Love Your Lakes, Don't Leaf Them

Show you love the lakes by keeping your leaves out of the street. Then, get a yard sign from us. Leaves can fertilize your lawn or flower beds, or promote algae growth in the lakes, depending on where you put them. Rain washes leaves in the street down storm drains and ditches and into nearby lakes and streams. Even if the leaves themselves don't move, rain seeping through leaf piles and leaves crushed by car tires makes a rich "nutrient tea" that flows along the curb into the storm drains. These nutrients then fuel algae growth. Brown leaves in the street this fall make green lakes next summer. Print this handy seasonal guide to yard care to show your love for your lakes all year long.

View our Love Your Lakes, Don’t Leaf Them Brochure.

Click on the image above to
print your own yard sign!

Leaves and grass clippings naturally contain nutrients such as phosphorus and nitrogen. If leaves and grass are raked or blown into the street gutter, the leaves and the nutrients they contain can be washed away before collection and end up in our lakes and streams, contributing to algae blooms.

Leaves and grass can also clog storm sewers and contribute to localized flooding. Burning these yard "wastes" not only releases air pollutants, but the ashes can pollute lakes and streams if carried away by stormwater runoff. Street sweeping is not intended to capture large quantities of leaves.

So, here are some options for leaf management that will also help your lakes and streams.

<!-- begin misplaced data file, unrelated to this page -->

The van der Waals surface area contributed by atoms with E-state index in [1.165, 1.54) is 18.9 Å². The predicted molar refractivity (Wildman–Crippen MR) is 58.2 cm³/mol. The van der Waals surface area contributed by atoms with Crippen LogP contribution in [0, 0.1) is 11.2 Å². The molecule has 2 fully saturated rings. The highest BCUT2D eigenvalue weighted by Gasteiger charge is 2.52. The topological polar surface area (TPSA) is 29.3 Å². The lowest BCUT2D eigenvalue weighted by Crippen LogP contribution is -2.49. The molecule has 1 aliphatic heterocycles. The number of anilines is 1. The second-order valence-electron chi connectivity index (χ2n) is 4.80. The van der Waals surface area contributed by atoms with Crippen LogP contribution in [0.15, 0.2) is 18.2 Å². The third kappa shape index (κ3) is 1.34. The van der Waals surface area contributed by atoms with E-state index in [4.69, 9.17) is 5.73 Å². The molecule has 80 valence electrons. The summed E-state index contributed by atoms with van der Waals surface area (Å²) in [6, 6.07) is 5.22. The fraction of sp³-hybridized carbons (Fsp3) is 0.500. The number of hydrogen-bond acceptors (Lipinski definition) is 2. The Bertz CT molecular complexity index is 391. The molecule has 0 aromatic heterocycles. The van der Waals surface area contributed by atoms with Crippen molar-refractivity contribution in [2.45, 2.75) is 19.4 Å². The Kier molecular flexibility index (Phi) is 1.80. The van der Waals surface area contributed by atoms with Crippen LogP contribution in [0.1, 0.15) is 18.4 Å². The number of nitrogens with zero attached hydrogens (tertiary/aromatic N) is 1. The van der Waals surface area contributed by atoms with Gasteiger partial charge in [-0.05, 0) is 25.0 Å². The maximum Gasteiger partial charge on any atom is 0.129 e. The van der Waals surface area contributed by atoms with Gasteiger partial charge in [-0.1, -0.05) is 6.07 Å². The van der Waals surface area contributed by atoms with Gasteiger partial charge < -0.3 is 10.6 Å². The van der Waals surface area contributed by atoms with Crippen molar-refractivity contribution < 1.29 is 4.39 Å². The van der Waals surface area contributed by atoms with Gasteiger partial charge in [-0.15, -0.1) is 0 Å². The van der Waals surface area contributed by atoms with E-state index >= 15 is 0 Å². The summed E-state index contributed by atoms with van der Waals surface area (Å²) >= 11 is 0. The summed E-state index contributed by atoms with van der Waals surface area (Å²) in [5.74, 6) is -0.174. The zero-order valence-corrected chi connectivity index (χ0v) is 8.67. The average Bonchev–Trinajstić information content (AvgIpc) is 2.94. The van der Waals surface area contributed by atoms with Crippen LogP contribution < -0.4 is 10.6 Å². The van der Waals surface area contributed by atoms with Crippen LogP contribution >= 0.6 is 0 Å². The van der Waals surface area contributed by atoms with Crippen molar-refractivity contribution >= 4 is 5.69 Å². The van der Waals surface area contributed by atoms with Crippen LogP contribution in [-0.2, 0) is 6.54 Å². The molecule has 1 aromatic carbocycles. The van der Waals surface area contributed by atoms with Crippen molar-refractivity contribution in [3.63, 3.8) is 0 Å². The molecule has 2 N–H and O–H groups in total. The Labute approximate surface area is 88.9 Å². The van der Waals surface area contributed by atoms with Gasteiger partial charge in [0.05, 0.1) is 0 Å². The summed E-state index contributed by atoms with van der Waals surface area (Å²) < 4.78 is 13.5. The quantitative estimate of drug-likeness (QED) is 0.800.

• Keep fallen leaves out of the street gutter. Many leaves naturally fall into the street. Use a blower or sweep them up.
  • Compost your leaves. Place composted leaves in your vegetable and flower beds. Composted leaves amend soil that's healthy for plants and it’s free! Compost bins start at about $35 and come in various sizes and shapes or you can also make a simple leaf bin from chicken wire or other metal fencing. The leaves will take longer to break down if they are not shredded or mixed with other wastes, but they will eventually decay, leaving a nice crumbly humus which can be put on gardens and lawns to enrich the soil.
  • Use leaves as mulch. Rake leaves to vegetable and flower gardens, under shrubs or around trees to help suppress weeds and help prevent weed seeds that sprout in the spring. Decayed leaves enhance the soil for any planting bed and save money on purchased mulch.
  • Mow leaves. Leave the leaves shredded by your lawn mower right on your lawn. The small pieces quickly break down, releasing nutrients for a green, well-fed lawn. Or if using a bagger, use the chopped up leaves as mulch.
  • Follow your municipality's guidelines for leaf collection if you rake. Contact them for more information. Information on MAMSWaP municipalities’ pick up requirements can be found through the links below:
Municipality Options
City of Fitchburg B, C
City of Madison A, C
City of Middleton A, C
City of Monona C
City of Stoughton Page 1   Page 2 C
City of Sun Prairie B
City of Verona C, D
Village of Cottage Grove C
Village of DeForest C
Village of Maple Bluff A
Village of McFarland B
Village of Shorewood Hills A
Village of Waunakee A
Town of Blooming Grove B
Town of Burke C
Town of Cottage Grove C
Town of Madison A
Town of Middleton C
Town of Westport C
Town of Windsor C
Dane County C

Option A

Leaves raked to terrace, but not in the street.

Option B

Leaves placed in bags at curb.

Option C

Yard Waste Drop Off Sites. Contact your municipality for locations. If your municipality does not have a drop off site, all Dane County residents may take their leaves to the county compost site.

Option D

Verona only: Because of machinery limitations, actually requires residents to rake leaves directly in the street.

Other Leaf Resources: